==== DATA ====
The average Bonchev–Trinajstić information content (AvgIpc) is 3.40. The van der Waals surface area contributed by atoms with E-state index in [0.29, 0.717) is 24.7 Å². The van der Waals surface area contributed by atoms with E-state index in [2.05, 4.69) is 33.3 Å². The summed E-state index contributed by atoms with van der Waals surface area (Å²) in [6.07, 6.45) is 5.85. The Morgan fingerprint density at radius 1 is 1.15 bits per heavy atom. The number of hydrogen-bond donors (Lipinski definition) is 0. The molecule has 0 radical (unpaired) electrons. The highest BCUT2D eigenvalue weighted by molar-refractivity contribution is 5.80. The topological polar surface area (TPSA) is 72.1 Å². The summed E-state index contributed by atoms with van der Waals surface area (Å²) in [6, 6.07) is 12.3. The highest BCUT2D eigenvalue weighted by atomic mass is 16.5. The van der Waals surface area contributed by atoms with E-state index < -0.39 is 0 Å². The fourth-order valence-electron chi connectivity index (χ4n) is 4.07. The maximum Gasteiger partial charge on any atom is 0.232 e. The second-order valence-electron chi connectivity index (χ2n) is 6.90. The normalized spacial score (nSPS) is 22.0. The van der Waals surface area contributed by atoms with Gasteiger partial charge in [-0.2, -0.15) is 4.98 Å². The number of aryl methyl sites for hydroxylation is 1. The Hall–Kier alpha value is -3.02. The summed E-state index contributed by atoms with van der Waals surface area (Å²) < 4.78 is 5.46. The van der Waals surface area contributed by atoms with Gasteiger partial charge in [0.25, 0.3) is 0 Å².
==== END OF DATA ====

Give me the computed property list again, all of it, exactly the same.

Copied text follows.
The average Bonchev–Trinajstić information content (AvgIpc) is 3.40. The van der Waals surface area contributed by atoms with E-state index in [0.29, 0.717) is 24.7 Å². The van der Waals surface area contributed by atoms with E-state index in [2.05, 4.69) is 33.3 Å². The summed E-state index contributed by atoms with van der Waals surface area (Å²) in [6.07, 6.45) is 5.85. The Morgan fingerprint density at radius 1 is 1.15 bits per heavy atom. The number of hydrogen-bond donors (Lipinski definition) is 0. The molecule has 0 radical (unpaired) electrons. The highest BCUT2D eigenvalue weighted by molar-refractivity contribution is 5.80. The topological polar surface area (TPSA) is 72.1 Å². The summed E-state index contributed by atoms with van der Waals surface area (Å²) in [6, 6.07) is 12.3. The highest BCUT2D eigenvalue weighted by atomic mass is 16.5. The van der Waals surface area contributed by atoms with E-state index < -0.39 is 0 Å². The fourth-order valence-electron chi connectivity index (χ4n) is 4.07. The maximum Gasteiger partial charge on any atom is 0.232 e. The second-order valence-electron chi connectivity index (χ2n) is 6.90. The normalized spacial score (nSPS) is 22.0. The van der Waals surface area contributed by atoms with Gasteiger partial charge in [-0.2, -0.15) is 4.98 Å². The number of aryl methyl sites for hydroxylation is 1. The Hall–Kier alpha value is -3.02. The summed E-state index contributed by atoms with van der Waals surface area (Å²) < 4.78 is 5.46. The van der Waals surface area contributed by atoms with Gasteiger partial charge in [0.25, 0.3) is 0 Å².